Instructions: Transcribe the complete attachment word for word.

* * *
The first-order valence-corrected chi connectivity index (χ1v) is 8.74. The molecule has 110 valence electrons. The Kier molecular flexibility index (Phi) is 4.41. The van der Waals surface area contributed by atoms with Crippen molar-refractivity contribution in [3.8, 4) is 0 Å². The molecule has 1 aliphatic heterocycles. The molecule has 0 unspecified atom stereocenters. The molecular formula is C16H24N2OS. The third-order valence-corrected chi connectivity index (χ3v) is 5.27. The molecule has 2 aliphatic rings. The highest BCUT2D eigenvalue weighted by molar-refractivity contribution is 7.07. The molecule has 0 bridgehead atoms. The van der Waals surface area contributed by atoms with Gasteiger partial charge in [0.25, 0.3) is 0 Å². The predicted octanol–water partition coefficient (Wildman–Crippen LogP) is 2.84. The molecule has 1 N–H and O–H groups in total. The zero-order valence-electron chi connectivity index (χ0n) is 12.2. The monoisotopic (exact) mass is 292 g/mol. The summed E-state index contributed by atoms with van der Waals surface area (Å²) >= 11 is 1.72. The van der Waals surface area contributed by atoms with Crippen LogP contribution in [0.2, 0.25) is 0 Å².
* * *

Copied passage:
The first-order valence-corrected chi connectivity index (χ1v) is 8.74. The molecule has 110 valence electrons. The Kier molecular flexibility index (Phi) is 4.41. The van der Waals surface area contributed by atoms with Crippen molar-refractivity contribution in [3.8, 4) is 0 Å². The molecule has 1 aliphatic heterocycles. The molecule has 0 unspecified atom stereocenters. The molecular formula is C16H24N2OS. The third-order valence-corrected chi connectivity index (χ3v) is 5.27. The molecule has 2 aliphatic rings. The highest BCUT2D eigenvalue weighted by molar-refractivity contribution is 7.07. The molecule has 0 bridgehead atoms. The van der Waals surface area contributed by atoms with Gasteiger partial charge in [0.25, 0.3) is 0 Å². The predicted octanol–water partition coefficient (Wildman–Crippen LogP) is 2.84. The molecule has 1 N–H and O–H groups in total. The zero-order valence-electron chi connectivity index (χ0n) is 12.2. The monoisotopic (exact) mass is 292 g/mol. The summed E-state index contributed by atoms with van der Waals surface area (Å²) >= 11 is 1.72. The van der Waals surface area contributed by atoms with Crippen LogP contribution in [0.2, 0.25) is 0 Å².